Problems galore for London Olympics? Hey, we've seen this movie before
With four days to go, the headlines were brutal.
“Olympic track in no condition for the big race,” read the headline in the Olympia Oracle, explaining how a freak rainstorm had turned the foot race course for the first-ever Olympics into a quagmire.
Elsewhere, a controversy was brewing over the olive oil to be used in the naked wrestling competition.
“Greek crop weak,” screamed the Oracle, going on to tell its readers that Olympic organizers might, gulp, be forced to import inferior oil from Italy.
Fast forward some 2,800 years. The media frenzy in advance of the Sydney Summer Olympics was slightly larger and just a bit more worldwide than it was for the first-ever Olympic Games. One of the big topics was how the beach volleyball stadium at Bondi Beach (see photo with Richard Branson and some, uh, friends) was going to ruin one of Sydney’s top attractions, which was lunacy.
Four years later in Athens, the alarm bells were ringing in regards to the late construction schedule. In Vancouver for 2010, there were concerns about Mother Nature.
It has ever been thus. For weeks – no, make that years – the focus is all about a city or a country getting ready for the Olympics. The euphoria of the winning city announcement is quickly replaced by a sense of concern about roads that need to be built or subways that need expanding or building the stadiums that everyone assures taxpayers will be put to “absolutely marvelous” uses once the five-ring circus has left town.
For years, the Olympics media has nothing really positive to write about. It’s all preparation and security costs and budget overruns. And it happens in every city for every Olympics, because the media abhors a vacuum (we also abhor high beer prices at Olympic venues but that’s another story). Plus, we just love to write woe is us or, even better, woe is you stories.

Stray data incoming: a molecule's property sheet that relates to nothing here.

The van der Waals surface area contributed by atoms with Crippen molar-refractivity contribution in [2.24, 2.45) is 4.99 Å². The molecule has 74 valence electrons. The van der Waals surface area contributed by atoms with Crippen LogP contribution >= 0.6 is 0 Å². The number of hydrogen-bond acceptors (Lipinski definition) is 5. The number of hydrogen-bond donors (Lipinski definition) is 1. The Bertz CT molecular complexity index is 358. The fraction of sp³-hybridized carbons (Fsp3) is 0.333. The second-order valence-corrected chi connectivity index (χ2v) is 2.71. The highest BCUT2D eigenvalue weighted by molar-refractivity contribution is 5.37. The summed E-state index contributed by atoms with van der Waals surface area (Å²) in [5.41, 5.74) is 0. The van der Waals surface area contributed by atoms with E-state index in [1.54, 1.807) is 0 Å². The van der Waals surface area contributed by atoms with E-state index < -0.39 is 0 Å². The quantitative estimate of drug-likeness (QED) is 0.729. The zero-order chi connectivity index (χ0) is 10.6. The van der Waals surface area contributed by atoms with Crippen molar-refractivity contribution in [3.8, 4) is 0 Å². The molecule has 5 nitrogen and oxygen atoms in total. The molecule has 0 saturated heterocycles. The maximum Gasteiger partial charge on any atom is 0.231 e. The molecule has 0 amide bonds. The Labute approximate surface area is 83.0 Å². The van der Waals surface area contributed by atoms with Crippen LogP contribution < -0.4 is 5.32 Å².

You could set your watch by the oh-so-predictable pattern of these things. On Friday, the day of the Opening Ceremonies at the London Games, British tabloids will be filled with more impending doom stories about rain and unprepared security workers and probably even a story that quotes a British betting house on the odds of a plague of locusts landing on the head of Queen Elizabeth during the torch lighting ceremony. By Sunday it will mostly be forgotten because the media will be out watching cyclists racing and kayakers paddling and badminton types shuttlecocking, which is possibly why the media always feels obliged to write about the free condoms they tend to give out at the athletes village.
There will be still be a good deal of self analysis and daily quotes on the weekend from angry cabbies who don’t like the fact that Olympic poo-bahs from all over the world and scruffy sports reporters from Toronto get preferential lanes on impossibly crowded London streets while they suffer through nightmare traffic jams. Not to mention stories about when it will finally feel like summer in London, the answer to which is why worry about something you’ve never had?
As many of us recall from the Vancouver Games, the Brits were horribly hard on Canadian organizers in the early days of the 2010 Winter Olympics. The tragic accident on the sliding track at Whistler and the lack of snow on the mountains in Vancouver and the bus breakdowns were highlighted with what seemed like an extra serving of cold-hearted glee. It probably was, but I always thought Vancouver folks took it too personally.
As Canadians we likely read a bit of “ah, these rubes in the colonies don’t quite know what they’re doing” angle to things. In fact, I suspect the British tabs are just as adept at poking holes in just about every organization that runs just about any high-profile event in the world, whether it's an Olympic Games, a Euro Cup or one of the four dozen G-20 summits that seem to be held every year to absolutely no effect.
Still, one does hope that they’ll be just as vicious and catty when it comes to critiquing the work of London organizer (and British sporting hero) Sebastian Coe as they were in flailing away at Vancouver chief bottle washer John Furlong, who looked positively sick with worry for a few days before B.C. - and Canada - hit the big rebound.
Either way, at least come the weekend we can dispense with most of the items about folks in suits and ties and dig into stories about the real stars of the show.